Traditional Chinese Medicine has a history of about 3000 years starting from the early Zhou Dynasty of China or even earlier as the oldest medical writings on herbs were found in Classic of Changes (Yi Jing) and Classic of Poetry (Shi Jing) (Reid, 1996). In these classics, dozens of herbs were mentioned in a variety of situations related to healing and diet. Later, TCM evolves into an independent discipline as accumulated knowledge was documented in medical books. Among which, the most famous four classics are Inner Canon of the Yellow Emperor (Huang Di Nei Jing, ∼26 BCE), Yellow Emperor’s Canon of Eighty-One Difficult Issues (Nan Jing, ∼106 CE), Treatise on Cold Damage Disorders (Shang Han Lun, ∼206 CE), and Shennong’s Materia Medica (Shen Nong Ben Cao Jing, ∼220 CE). These classic works constitute the early foundation of TCM.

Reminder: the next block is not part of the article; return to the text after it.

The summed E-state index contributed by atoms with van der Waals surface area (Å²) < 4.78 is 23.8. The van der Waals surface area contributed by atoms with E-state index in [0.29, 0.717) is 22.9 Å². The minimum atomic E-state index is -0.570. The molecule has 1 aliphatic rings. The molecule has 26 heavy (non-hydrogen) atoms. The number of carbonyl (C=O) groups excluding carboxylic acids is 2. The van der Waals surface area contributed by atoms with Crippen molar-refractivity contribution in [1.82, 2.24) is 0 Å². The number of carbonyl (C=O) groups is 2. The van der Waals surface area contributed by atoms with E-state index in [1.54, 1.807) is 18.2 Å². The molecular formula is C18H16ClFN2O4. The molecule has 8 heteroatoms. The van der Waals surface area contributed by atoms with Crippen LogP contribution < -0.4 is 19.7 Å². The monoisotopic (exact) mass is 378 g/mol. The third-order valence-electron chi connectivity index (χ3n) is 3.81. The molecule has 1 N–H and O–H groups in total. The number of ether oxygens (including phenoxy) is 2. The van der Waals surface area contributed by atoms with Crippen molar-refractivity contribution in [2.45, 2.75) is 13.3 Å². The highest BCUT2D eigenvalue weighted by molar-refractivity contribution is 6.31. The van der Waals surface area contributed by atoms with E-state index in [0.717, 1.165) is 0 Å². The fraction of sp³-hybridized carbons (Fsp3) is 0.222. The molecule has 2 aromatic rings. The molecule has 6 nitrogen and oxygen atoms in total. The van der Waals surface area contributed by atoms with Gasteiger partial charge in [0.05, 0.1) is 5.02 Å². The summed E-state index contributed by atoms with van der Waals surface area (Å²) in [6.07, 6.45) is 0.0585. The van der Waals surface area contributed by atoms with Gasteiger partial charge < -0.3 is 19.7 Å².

While there are different branches of TCM like Chinese herbal medicine, acupuncture, and Qigong, the essential philosophy is the same. Western people might be most familiar with the metaphysics of Yin and Yang, representing the two ends of a spectrum like cold-hot, female-male, and inside-outside. When this concept is applied to the human body, Yin and Yang are linked to different parts or organs of the body, or simply one’s feeling of cold and hot. Consistent with the philosophy of Taoism, one is expected to keep balance of his Yin and Yang; otherwise the breaking of balance gives rise to different syndromes or diseases. In such cases, herbs with “hot” properties can be used to treat a “cold” syndrome, and vice versa (Chan, 1995).